Bipolar Disorder
 
 
 
Bipolar Disorder and Substance Abuse Program
Drug and alcohol abuse bring chaos and uncertainty to the lives of the abusers, along with their entire families. The situation is only compounded when an addict also suffers from bipolar disorder, a form of mental illness that is disturbingly common among people with substance abuse issues. The dual presence of chemical dependency and bipolar disorder calls for urgent intervention, before this potent combination runs out of control and leaves the victim helpless to find sobriety or a peaceful existence. Treatment services must be provided for each co-occurring condition, to prevent relapse into substance abuse and to keep bipolar disorder from establishing even deeper roots.

The existence of dual disorders can be difficult to detect, since substance abuse symptoms so often overlap with those of mental illness. But the caring professionals at Footprints BHC have the training and expertise to distinguish the subtle differences.

If your struggle or the struggle of your loved one to overcome addiction is complicated by a dual diagnosis of bipolar disorder, we are ready to lend a helping hand. Reach out and take it and we will lift you up out of the abyss.
 
What is Bipolar Disorder?
If you’ve ever been on a rollercoaster ride, you may have experienced something similar to bipolar disorder. But while a real rollercoaster can be fun and exciting bipolar disorder is disorienting and frightening.

Bipolar disorder plays havoc with your emotions, leaving you dazed, confused and upset as you alternate between depression and extreme excitement or hyperactivity. The latter state is known as ‘mania,’ or in its less severe form as ‘hypomania.’

There is nothing pleasant about any of this. The symptoms of bipolar disorder, in either of its two definitive emotional states, will leave you feeling helpless and miserable.
 
Bipolar I
Manic episodes of seven days or longer alternate with periods of depression that last 14 days or longer.
 
Bipolar II
Depression and hypomania manifest in succession. The highs are not as intense as experienced in Bipolar I but are still identifiable and disruptive.
 
Rapid Cycling Bipolar
Sufferers will experience four or more interludes of mania and depression in a single year. Up to 20 percent of bipolar sufferers experience this devastating variant of the disorder.
 
Mixed Bipolar
Depression and mania both occur but symptoms are often jumbled, displaying simultaneously instead of separately.
 
Cyclothymia
Ups and downs alternate but neither state is as deep or profound as with other types of bipolar disorder. In some instances cyclothymia will transform into a more serious form of bipolar.
 
The Signs of Bipolar Disorder
Bipolar is unique in that its symptoms come in two sets, both of which will be experienced at one time or another by anyone who has this condition. The severity and depth of depression and mania episodes may vary, but on each side of the bipolar disorder dividing line there is an internal consistency that gives the condition its distinctive Jekyll-and-Hyde identity.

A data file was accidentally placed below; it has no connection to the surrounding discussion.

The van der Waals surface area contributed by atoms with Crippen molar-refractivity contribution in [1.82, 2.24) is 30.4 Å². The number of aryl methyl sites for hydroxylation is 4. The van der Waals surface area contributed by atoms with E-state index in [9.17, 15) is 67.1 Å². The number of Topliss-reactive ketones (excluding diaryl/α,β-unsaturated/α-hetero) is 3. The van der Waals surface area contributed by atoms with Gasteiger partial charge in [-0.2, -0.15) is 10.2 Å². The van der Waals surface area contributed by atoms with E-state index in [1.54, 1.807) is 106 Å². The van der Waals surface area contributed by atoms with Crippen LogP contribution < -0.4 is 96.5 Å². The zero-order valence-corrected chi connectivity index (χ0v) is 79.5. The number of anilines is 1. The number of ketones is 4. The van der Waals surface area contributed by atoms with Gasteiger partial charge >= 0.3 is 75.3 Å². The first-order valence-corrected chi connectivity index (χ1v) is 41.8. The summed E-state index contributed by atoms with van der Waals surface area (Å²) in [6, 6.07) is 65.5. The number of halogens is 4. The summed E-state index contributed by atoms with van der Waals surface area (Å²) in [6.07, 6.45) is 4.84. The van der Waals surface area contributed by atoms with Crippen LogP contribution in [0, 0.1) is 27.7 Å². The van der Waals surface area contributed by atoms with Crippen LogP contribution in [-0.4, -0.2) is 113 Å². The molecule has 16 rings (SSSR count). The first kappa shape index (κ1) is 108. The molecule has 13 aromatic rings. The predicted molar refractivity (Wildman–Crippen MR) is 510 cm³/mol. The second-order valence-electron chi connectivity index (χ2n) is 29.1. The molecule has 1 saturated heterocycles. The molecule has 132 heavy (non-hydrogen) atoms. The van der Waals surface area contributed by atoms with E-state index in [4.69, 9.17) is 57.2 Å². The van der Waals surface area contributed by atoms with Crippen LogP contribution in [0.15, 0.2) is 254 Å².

Symptoms of Bipolar Depression:
  • Deep sadness that doesn’t fade
  • Loss of motivation to perform even the simplest of activities
  • Unexplained anxiety or panic attacks
  • Appetite changes accompanied by weight gain or loss
  • Lethargy and a lack of energy
  • Sleep pattern disruptions; e.g., nighttime insomnia and/or frequent daytime napping
  • Inability to focus or concentrate; a lack of decisiveness in decision-making
  • Loss of interest in hobbies or other long-term interests
  • Suicidal thoughts or self-destruction actions
Symptoms of Bipolar Mania or Hypomania
  • Increased energy and endurance
  • Restlessness, an inability to sit still
  • Reduced need for sleep
  • Racing, uncontrollable thoughts
  • Excessive, rapid-fire speech
  • Irrational behavior or impaired judgment
  • Exaggerated feelings of self-importance; unrealistic plans or ambitions
  • A disorganized or disordered approach to daily activities
  • Delusions or hallucinations
 
What Causes Bipolar Disorder?
Bipolar disorder is a condition of the brain that leaves suffers unable to regain their emotional equilibrium. What makes bipolar distinct from simple depression is that the lows are always followed by highs, with no middle ground or any other state that resembles normalcy ever obtainable.

There is no specific identifiable cause of bipolar disorder, but there are several risk factors that may leave you vulnerable to its disturbing effects:
  • A family history of bipolar or other types of mood disorders
  • Seasonal changes, especially in climates where the weather can be extreme
  • Cyclothymia, which can eventually transform into a more impactful form of bipolar
  • Prolonged or severe stress
  • Lack of sleep over an extended period
  • Serious problems or conflicts at work or school
  • Arguments with loved ones or other types of tension in relationships
  • Constant financial difficulties
  • Substance abuse
If you or a loved one begins to experience significant, uncontrollable mood swings in combination with these life situations, you should seek out the services of a mental health professional who can diagnose bipolar disorder or any other type of mental health condition that might be present.
 
Treatment for ADHD and Substance Abuse: The Footprints BHC Approach
Here are some possible reasons for the troubling connection:

  • Men and women with mental health disorders often self-medicate with drugs and alcohol to help cope with their symptoms. This is especially true when the mental health conditions are undiagnosed.
  • Drinking and using drugs may lead to swings in emotion, possibly leading to depression or mania depending on the types of chemical substances used. If this continues for a prolonged period, those mood swings may take on a life of their own.